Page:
H+U+D Andrew W. Mellon Doctoral Dissertation Fellows

This fall, the initiative was also delighted to welcome two Doctoral Dissertation Fellows, Pavel Andrade and Kimberly Noronha. They will participate in the H+U+D Faculty Colloquium while advancing their own dissertation projects.

  • Pavel Andrade

Pavel Andrade is Ph.D. Candidate in Hispanic Studies at the University of Pennsylvania. His doctoral dissertation, “Patterns of Accumulation: Capital, Form, and the Spatial Composition of the Mexican Novel (1962-2017),” studies the relation between literary form and the spatialization of capital in the context of Mexico’s uneven transition from state-led industrialization toward a new export-oriented pattern of capital accumulation. His broader research interests include spatial literary studies, border and migration studies, and the novel’s countertopographical imagination.

Pavel holds graduate specializations in Latin American Studies and World History, an M.A. in Hispanic Studies from the University of Pennsylvania, and a B.A. in Latin American Studies from Universidad Nacional Autónoma de México (UNAM). At Penn he has taught courses on literary analysis and Latin American cultural history with the Department of Romance Languages and the Lauder Institute’s Latin America Regional Program. In 2018 he co-founded Variations, an interdisciplinary working group focused on Marxism, critical theory, and literary theory. More recently, he founded the Mexican Studies Research Collective, an international network of scholars whose research focuses on Mexican literary and cultural studies. He is affiliated with Penn’s Wolf Humanities Center and the Center for Latin American and Latinx Studies.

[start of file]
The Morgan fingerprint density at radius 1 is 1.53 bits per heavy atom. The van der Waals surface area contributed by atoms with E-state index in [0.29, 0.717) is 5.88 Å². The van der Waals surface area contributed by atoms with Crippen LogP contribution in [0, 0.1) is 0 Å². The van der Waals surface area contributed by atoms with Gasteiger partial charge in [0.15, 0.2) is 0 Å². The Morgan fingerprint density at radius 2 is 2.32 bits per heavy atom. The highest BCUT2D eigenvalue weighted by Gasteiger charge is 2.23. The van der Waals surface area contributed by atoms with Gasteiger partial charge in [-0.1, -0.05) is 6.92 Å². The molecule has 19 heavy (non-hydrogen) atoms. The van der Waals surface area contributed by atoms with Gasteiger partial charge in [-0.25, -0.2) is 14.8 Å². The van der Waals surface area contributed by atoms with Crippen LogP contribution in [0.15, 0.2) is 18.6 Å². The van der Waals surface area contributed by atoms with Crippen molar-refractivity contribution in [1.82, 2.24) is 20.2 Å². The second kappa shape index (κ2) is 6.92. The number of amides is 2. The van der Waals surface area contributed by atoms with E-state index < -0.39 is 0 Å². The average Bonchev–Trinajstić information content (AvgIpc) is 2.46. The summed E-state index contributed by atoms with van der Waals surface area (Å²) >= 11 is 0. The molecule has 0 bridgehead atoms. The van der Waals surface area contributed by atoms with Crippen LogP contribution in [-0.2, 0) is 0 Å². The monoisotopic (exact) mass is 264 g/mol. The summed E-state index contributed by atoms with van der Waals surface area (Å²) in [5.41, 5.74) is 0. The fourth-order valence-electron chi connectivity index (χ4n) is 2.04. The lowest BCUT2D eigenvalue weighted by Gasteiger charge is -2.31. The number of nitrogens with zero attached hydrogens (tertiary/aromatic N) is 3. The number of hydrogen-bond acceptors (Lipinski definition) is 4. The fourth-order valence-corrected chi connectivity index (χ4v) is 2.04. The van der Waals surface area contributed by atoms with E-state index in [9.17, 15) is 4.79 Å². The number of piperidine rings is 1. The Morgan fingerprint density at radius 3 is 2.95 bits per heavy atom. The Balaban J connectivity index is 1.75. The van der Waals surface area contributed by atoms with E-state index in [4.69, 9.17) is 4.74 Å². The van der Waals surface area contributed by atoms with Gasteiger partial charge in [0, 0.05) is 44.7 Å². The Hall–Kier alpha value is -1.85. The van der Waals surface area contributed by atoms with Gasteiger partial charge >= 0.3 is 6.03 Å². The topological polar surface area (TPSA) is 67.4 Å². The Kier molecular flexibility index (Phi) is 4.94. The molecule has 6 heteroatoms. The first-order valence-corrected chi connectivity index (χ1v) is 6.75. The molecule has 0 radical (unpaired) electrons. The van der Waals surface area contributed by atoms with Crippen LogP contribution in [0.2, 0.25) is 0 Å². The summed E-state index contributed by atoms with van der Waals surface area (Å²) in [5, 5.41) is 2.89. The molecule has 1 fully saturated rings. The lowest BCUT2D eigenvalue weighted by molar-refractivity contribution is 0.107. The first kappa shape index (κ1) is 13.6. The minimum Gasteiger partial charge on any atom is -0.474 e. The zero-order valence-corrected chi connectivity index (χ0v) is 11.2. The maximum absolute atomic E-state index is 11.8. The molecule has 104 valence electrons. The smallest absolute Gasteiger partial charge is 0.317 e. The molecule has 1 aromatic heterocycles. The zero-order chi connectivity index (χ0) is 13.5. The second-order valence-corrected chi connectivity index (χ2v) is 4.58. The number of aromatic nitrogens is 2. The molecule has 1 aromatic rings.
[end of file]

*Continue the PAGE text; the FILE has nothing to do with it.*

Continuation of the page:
• Kimberly Noronha

Kimberly Noronha is currently entering her fifth year as a doctoral candidate in the City and Regional Planning Department of Penn’s Weitzman’s School of Design. Her research interests include the study of the lived experience of urban informality in the global south, with a focus on the production and use of space to create and perpetuate the intersectional urban identities and inequalities of informality, poverty, and gender in India and Ghana.Kimberly’s dissertation asks how the state’s relationship with women living, working, saving, and spending informally define the lived experience of urban informality.

Prior to her arrival at Penn, Kimberly worked extensively in India on a wide variety of urban issues including urbanization policy, poverty, livelihoods, education and water and sanitation. In more than 15 years in the development sector, she has worked with governments, NGOs, implementing agencies and research institutes to formulate policy, coordinate programs and conduct research. She has an MPhil in African Studies from the University of Delhi, an MSc in Development Studies from the School of Oriental and African Studies, University of London, and a BA in Anthropology and Sociology from St. Xavier’s College, Mumbai.